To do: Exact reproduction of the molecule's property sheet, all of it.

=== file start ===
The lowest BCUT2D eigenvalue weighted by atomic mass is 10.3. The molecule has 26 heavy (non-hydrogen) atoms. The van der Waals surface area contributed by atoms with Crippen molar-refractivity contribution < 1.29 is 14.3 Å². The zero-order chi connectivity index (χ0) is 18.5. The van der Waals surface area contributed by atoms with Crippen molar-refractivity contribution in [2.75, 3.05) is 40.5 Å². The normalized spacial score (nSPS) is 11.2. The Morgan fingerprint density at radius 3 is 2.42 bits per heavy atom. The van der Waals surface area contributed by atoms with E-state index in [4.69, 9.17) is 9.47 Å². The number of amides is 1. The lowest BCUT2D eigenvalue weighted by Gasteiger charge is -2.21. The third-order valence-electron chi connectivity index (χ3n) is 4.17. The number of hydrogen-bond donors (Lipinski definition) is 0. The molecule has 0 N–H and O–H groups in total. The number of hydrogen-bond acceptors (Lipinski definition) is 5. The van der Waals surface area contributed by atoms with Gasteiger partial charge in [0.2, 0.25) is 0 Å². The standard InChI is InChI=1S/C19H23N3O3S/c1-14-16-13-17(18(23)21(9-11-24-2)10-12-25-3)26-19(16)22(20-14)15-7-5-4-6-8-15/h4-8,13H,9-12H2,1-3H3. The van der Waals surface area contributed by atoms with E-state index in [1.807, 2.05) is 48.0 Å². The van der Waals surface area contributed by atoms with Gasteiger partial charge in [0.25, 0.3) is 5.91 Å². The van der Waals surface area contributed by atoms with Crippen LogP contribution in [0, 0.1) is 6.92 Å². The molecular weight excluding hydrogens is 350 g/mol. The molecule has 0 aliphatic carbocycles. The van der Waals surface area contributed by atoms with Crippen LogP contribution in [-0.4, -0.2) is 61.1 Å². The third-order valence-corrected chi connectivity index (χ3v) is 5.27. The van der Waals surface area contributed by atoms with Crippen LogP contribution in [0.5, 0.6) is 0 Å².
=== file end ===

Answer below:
The lowest BCUT2D eigenvalue weighted by atomic mass is 10.3. The molecule has 26 heavy (non-hydrogen) atoms. The van der Waals surface area contributed by atoms with Crippen molar-refractivity contribution < 1.29 is 14.3 Å². The zero-order chi connectivity index (χ0) is 18.5. The van der Waals surface area contributed by atoms with Crippen molar-refractivity contribution in [2.75, 3.05) is 40.5 Å². The normalized spacial score (nSPS) is 11.2. The Morgan fingerprint density at radius 3 is 2.42 bits per heavy atom. The van der Waals surface area contributed by atoms with E-state index in [4.69, 9.17) is 9.47 Å². The number of amides is 1. The lowest BCUT2D eigenvalue weighted by Gasteiger charge is -2.21. The third-order valence-electron chi connectivity index (χ3n) is 4.17. The number of hydrogen-bond donors (Lipinski definition) is 0. The molecule has 0 N–H and O–H groups in total. The number of hydrogen-bond acceptors (Lipinski definition) is 5. The van der Waals surface area contributed by atoms with Gasteiger partial charge in [0.2, 0.25) is 0 Å². The standard InChI is InChI=1S/C19H23N3O3S/c1-14-16-13-17(18(23)21(9-11-24-2)10-12-25-3)26-19(16)22(20-14)15-7-5-4-6-8-15/h4-8,13H,9-12H2,1-3H3. The van der Waals surface area contributed by atoms with E-state index in [1.807, 2.05) is 48.0 Å². The van der Waals surface area contributed by atoms with Gasteiger partial charge in [0.25, 0.3) is 5.91 Å². The van der Waals surface area contributed by atoms with Crippen LogP contribution in [0, 0.1) is 6.92 Å². The molecular weight excluding hydrogens is 350 g/mol. The molecule has 0 aliphatic carbocycles. The van der Waals surface area contributed by atoms with Crippen LogP contribution in [-0.4, -0.2) is 61.1 Å². The third-order valence-corrected chi connectivity index (χ3v) is 5.27. The van der Waals surface area contributed by atoms with Crippen LogP contribution in [0.5, 0.6) is 0 Å².